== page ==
In the wake of terrible events like the recent mass killing in Las Vegas, the people with an axe to grind are out in huge numbers, from Concerned Citizens to Internet Experts to elected and appointed officials.
Grant them this -- they want to Do Something. For the majority of them, it's an emotionally-driven urge, which, sadly, rarely carries much logic along in the headlong rush to render aid. Heart-rending, but rarely helpful.*
So let's review: in the attack at Las Vegas or anything similar, the only effective response the victim pool can make is to get elsewhere, as quickly as possible; in a crowd, this carries additional risk. Getting under effective cover -- something that might actually stop or at least seriously slow incoming fire -- is good, but many people in Las Vegas accepted concealment instead. If carefully chosen, it's some help because it removes you from the shooter's view. But when the shooter is simply sending fire into a large area, it's not much protection. The fellow out in the open who stood up, took a sip of his beer and flipped a middle finger at the source of fire probably (and inadvertently) made a correct assessment that it wasn't going to materially increase his risk, It was not a situation in which shooting back was an option. The only carried item that would have been of any use would have been a first-aid kit.
Once the event is over and the killer stopped, the social engineers start to opine. I have yet to hear an original suggestion; it's always more of the same things either side offers up. Let's try facts instead -- here's a correlation study between civilian gun ownership and murder rates, per state. The quick read is, they're not. It's not "more guns, more murder" and it's not "more guns, less murder."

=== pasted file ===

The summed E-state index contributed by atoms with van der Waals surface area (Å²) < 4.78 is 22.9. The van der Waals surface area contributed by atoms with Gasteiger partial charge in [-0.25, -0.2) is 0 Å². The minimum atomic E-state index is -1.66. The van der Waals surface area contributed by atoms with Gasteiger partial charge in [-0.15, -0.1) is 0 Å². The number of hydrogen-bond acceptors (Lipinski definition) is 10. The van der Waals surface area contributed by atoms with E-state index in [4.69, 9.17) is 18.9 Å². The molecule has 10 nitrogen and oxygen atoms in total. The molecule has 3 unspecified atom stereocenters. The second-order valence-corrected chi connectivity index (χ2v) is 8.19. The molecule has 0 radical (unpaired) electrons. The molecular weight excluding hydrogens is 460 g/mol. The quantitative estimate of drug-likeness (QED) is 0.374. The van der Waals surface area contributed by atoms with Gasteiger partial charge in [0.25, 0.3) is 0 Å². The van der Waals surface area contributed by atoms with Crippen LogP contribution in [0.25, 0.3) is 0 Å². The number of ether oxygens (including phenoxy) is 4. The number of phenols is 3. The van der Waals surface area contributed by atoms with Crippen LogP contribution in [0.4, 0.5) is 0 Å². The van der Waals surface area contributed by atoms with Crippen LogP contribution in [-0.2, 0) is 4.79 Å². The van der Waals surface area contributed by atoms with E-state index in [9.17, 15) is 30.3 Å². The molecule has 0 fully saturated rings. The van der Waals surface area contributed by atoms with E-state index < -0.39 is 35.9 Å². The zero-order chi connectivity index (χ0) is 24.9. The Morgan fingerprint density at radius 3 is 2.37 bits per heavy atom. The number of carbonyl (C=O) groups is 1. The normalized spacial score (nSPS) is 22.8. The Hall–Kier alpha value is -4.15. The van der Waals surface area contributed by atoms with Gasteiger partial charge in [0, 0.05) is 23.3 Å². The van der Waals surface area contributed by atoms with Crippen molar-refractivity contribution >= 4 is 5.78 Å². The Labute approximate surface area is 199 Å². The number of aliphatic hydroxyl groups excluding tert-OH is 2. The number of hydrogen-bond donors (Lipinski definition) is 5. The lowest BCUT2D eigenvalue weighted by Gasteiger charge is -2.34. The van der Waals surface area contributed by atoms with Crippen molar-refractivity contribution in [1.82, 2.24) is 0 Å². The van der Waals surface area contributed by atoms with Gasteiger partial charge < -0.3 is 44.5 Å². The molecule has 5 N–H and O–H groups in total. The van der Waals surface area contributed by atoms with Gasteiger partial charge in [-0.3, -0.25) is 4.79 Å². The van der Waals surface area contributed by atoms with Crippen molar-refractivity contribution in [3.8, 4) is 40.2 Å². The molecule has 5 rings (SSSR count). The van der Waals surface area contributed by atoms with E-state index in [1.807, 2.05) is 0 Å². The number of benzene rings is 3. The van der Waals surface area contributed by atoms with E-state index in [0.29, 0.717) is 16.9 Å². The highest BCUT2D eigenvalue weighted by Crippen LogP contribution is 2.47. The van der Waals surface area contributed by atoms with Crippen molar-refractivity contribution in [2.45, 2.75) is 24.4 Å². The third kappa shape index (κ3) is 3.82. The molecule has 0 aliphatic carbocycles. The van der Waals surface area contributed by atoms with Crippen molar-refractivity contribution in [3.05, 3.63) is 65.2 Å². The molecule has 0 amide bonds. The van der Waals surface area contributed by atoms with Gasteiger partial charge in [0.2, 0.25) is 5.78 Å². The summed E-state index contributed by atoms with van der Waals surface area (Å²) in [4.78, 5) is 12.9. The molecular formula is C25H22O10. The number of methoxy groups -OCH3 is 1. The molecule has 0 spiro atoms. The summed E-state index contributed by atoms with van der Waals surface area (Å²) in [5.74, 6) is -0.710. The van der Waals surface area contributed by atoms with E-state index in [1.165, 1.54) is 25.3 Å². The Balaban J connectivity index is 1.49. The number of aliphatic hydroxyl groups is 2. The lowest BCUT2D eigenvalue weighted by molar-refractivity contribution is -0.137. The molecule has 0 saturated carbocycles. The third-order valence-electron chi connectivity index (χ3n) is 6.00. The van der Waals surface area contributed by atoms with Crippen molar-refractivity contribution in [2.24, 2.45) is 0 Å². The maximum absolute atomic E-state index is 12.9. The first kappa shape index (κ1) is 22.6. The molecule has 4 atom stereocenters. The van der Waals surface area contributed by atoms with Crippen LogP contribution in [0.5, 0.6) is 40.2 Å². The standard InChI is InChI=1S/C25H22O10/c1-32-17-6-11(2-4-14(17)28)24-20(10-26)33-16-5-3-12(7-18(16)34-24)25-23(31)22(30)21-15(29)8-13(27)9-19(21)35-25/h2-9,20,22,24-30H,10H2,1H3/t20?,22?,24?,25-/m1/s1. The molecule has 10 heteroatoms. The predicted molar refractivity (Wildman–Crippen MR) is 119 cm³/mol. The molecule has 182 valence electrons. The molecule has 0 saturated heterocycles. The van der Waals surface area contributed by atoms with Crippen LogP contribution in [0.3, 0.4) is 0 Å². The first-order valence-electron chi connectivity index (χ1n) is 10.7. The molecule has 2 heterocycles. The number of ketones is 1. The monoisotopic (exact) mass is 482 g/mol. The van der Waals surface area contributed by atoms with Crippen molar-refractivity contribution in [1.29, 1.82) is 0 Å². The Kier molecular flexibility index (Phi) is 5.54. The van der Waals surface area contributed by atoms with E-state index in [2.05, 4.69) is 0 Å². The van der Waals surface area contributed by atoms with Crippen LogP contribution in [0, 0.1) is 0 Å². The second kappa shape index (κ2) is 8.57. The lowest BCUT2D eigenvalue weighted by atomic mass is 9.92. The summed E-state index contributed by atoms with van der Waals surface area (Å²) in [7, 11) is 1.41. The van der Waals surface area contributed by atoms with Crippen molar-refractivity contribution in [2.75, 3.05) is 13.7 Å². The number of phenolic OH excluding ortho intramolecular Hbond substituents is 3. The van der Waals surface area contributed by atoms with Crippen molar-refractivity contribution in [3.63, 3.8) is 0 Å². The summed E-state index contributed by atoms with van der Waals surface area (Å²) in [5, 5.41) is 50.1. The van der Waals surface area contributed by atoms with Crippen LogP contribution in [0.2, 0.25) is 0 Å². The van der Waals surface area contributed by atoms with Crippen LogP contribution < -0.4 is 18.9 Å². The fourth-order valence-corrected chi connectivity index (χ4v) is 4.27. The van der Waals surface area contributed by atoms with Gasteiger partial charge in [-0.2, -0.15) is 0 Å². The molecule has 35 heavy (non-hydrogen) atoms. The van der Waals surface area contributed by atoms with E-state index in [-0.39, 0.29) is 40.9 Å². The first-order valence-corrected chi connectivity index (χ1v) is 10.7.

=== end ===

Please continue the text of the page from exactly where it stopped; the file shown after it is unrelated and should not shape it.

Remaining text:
There may well be things we can do -- but effective programs would be focused on people, not hardware. That's the conclusion of Leah Libresco, formerly a writer at FiveThirtyEight and who still says, "I don't want a gun in my home." She wants fewer murders, and in the course of researching how that might be accomplished, came to interesting conclusions.
The journalistic and social-media response to a madman or criminal with a gun mirrors the response of the prospective victim: it focuses on the gun. Been there, done that, the muzzle looks big enough to walk down when it's pointed at you: you see that thing rather than the person holding it. --But it's not made nicer if the aggressor has a club or a knife or brute force; it's only better if the aggressor is never there.† Less lunatics, less crime; less desperation and hopelessness, less crime. More education, less crime.
Start there. Start with that, not reheated ideas from political hacks. Armed drones, attacks on Constitutional rights, DHS screeners at every high-rise hotel...? Fantasy. It's what people do instead of hard work. It's what people do instead of calling up their weird uncle and seeing if he sounds okay. It's what people do instead of helping a ne'er-do-well young relative to seek work or training.
What will you do?
* I've already been taken to task for not assuming each and every one of 'em is a Nancy Pelosi or worse, out to take all our guns and generally be evil. While there is no shortage of politicians who would sleep far more soundly if they could disarm the citizenry and who look on us as something between insects and cattle, don't confuse them with the lady down the street who weaves daisy garlands and wants everyone to Get Along. Most people's intentions are good, even when they are short on facts and logic.
† And in second place, if you were not there, either. "Don't go to stupid places with stupid people, especially at stupid hours" is a rule that would have spared me no end of trouble, had I followed it.
4 months ago